I live in the binary. Basically, I tend to categorize things into two piles. Things I like and things I do not like. Good things and bad things. Smart people and dumb people. Women and Men. Democrat or Republican.
To some extent, I think it’s human nature to put a label on something. Labeling allows our brain to categorize and better sort information to pull at a later time when we might need it. There’s been a big movement in the mainstream visibility of trans* individuals, largely due to Caitlyn Jenner and her fame. However, people who identify as gender non-conforming or gender fluid have not gotten as much public attention. I’ve been really interested in looking at how fiction approaches this topic, and this weekend I read Symptoms of Being Human by Jeff Garvin as my first foray into these types of books.
Symptoms of Being Human is the story of Riley Cavanaugh, the child of a California congressman. Riley is gender fluid, some days feeling masculine, other days feeling feminine, and other days feel a bit of both. Riley is struggling with these confusing feelings while also trying to survive high school and being thrown into the spotlight through her father’s public service. This book is the story of a teenager just trying to figure out which way is up.
I really enjoyed reading this book. Working with college students and known some individuals on both a personal and professional level who have struggle with their gender identity, I wasn’t exactly new to the topic. However, Garvin writes this story with such sincerity that I felt a little of what Riley was feeling while navigating the world. As you read along with Riley’s struggles and online blogging (!!!) life, you get a glimpse into how hard it really is to try to live up to others’ expectations.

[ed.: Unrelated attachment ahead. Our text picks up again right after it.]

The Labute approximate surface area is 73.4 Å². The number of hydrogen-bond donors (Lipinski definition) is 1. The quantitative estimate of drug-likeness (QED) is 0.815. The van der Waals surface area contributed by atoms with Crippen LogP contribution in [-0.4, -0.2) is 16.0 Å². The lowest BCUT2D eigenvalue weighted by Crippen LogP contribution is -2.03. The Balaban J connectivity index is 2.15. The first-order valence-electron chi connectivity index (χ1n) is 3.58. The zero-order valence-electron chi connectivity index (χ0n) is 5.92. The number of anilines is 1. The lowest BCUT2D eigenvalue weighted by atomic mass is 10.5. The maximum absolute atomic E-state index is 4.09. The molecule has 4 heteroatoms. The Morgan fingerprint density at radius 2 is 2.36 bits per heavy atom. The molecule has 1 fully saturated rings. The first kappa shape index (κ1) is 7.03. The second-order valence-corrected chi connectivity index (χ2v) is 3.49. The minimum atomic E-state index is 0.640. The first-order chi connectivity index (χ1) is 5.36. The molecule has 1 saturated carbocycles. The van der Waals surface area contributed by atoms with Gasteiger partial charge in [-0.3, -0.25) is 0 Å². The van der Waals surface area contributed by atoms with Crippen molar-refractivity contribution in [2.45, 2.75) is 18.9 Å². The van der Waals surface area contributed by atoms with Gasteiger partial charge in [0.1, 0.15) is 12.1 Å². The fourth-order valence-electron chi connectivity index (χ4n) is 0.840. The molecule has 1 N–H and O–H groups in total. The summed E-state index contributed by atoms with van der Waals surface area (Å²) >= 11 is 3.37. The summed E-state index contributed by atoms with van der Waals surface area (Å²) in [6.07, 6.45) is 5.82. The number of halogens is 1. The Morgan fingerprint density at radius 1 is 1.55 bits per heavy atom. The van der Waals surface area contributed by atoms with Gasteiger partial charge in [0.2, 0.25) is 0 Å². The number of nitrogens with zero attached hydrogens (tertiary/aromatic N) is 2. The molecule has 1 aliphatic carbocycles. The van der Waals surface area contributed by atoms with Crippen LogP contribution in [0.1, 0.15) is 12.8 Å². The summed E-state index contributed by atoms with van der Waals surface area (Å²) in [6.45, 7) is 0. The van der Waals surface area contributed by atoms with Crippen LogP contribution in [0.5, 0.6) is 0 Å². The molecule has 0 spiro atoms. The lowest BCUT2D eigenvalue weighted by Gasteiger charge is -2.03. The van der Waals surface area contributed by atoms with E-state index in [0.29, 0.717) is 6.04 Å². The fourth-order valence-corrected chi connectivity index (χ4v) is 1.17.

Although there are many things that I could highlight in this book, I want to talk about this concept of the binary and categorization. A couple of chapters into the book, Riley misgenders a classmate. When I first read the scene, I was kind of horrified. Riley spent the first couple of chapters trying not to spiral out of control as people referred to Riley as “it” and other completely inappropriate pronouns/names. And then Riley is (although not to the same extend) passing on binary judgement of others. I stopped reading at this point, because I was attending a conference and had to go to some sessions. As I reflected on what I had read and discussed the book a little with some of my colleagues, I hoped that Garvin would spend more time addressing Riley’s own use of the binary.
When I returned to the book, I found that Garvin did just that. Riley reflected on using the binary to describe Bec, who later turns into a love interest, and comments on how prevalent the need to categorize is in our society. This is the point I want to drive home. Sometimes what is right is not what is easy. And it’s really easy to try to put others into convenient predetermined boxes. I think this book helps the reader recognize the danger of categorizing people. It’s something I have to actively work at not doing, but it’s absolutely worth it.
Until Next Time World…